Today has been, so far, a pretty good day. After a week of being bedridden with some kind of medieval disease I swear I thought had been eradicated from modern society, I’m finally up and about, wearing actual non-pajama clothes to the grocery store. The weather’s been so nice that I have the skylight in my office cracked open and for once, the neighbor’s seven-pound hound from hell isn’t yapping. The furniture company finally refunded me for my damaged chair, and seriously, you guys, I am eating the best sandwich ever.
My having a good day isn’t wholly uncommon. I love my life with the ferocity of a puma chasing another puma. Trust me, pumas love to chase other pumas. However, I’m always wary of April. It hasn’t exactly been kind to me in the past. April is a 30-day battle scar I must endure annually, and from the time I wake up to the time I go to bed, I’m filled with a distant sense of catastrophe.
When you lose someone you love, the first effect you feel is a chasm in your life. There’s a voice that doesn’t answer your calls, a phone that rings forever. There’s a half-gone glass of milk on the end table and the DVR is set to record a show that won’t be watched in death. Clothes that won’t be worn. And your life is still trying to act around this wound; everything you do is empty and strange. The first time you hear a new song on the radio, you’re outraged and frightened that time is passing, that the world is filling with new sounds all the while.
And then, bit by bit, the chasm forms a scar tissue. It smoothes over and it leaves a rivulet on the skin. It becomes a scar that you don’t think about every day. There’s guilt when a whole day passes in which you don’t acknowledge it, but that too will dull down. April is my month of scars, as has been the case for six years now. I distract myself, I cry unprovoked, I turn sullen, I remember.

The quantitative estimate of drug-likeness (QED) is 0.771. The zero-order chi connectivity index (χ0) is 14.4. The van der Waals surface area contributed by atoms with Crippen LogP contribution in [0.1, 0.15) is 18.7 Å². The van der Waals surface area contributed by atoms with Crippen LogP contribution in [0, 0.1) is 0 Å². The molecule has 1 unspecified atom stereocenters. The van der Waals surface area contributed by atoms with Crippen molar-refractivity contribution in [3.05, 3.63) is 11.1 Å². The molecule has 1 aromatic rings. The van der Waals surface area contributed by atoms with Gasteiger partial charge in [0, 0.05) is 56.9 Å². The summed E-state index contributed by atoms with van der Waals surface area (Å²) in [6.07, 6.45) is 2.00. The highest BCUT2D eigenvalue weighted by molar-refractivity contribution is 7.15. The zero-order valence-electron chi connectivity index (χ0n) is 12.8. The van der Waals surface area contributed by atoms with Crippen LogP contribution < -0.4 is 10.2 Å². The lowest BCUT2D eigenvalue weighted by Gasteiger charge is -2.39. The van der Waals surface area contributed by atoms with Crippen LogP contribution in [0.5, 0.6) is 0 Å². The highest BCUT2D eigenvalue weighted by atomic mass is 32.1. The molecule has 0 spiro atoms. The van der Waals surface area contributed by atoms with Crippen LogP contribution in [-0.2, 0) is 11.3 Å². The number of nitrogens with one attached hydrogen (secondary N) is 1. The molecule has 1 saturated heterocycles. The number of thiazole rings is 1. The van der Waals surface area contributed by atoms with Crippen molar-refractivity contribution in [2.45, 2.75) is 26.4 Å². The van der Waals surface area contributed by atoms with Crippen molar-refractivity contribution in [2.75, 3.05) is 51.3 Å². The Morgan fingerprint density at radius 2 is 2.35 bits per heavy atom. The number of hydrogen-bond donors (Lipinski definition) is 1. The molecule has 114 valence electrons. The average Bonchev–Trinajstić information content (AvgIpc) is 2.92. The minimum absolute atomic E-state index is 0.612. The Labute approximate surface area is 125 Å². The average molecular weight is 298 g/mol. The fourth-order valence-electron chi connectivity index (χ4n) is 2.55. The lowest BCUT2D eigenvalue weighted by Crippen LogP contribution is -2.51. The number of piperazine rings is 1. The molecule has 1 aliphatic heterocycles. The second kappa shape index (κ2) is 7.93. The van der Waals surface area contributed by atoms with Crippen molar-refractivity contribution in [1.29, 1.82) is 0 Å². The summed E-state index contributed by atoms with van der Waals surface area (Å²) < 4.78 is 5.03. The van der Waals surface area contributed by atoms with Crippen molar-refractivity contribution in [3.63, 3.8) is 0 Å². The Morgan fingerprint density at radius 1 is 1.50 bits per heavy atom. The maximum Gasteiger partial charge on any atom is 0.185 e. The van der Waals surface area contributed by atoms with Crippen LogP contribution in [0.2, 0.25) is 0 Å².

Another thing happens every April. Ants march out of my garbage disposal. I’ve lived in three different places over the last six years, and this has happened to me every spring. I find one of the cats chirping as he follows a little black cavalcade from the sink, down the cabinets, across the kitchen floor. I’ve tried everything to be rid of them, from catching them and letting them loose outside, to vacuum cleaners, to cloths soaked in vinegar. But ants are a curious thing. Attack their little colony, and they scatter, but immediately return. Stomp on their little hills, and they rebuild.
Here’s the part where I get saccharine and tell you that grief turns us into ants. A kid with a magnifying glass burns our world. A giant cat swipes at us. We get disrupted and then we’re left to deal with the casualties. Living becomes an act of defiance.
Today has been one of the more defiant days. I’m under a bright sun, and my head is full of ideas, and every day the radio is filling the world with new songs while I write new things and try to fill the world with new books. We’re resilient things, whether or not we want to be. There are days for rain clouds and umbrellas and bad poetry, of course. But then there are days when you pull out of your driveway, and the road goes on before you, dotted with white, and it really feels like you’ll live forever.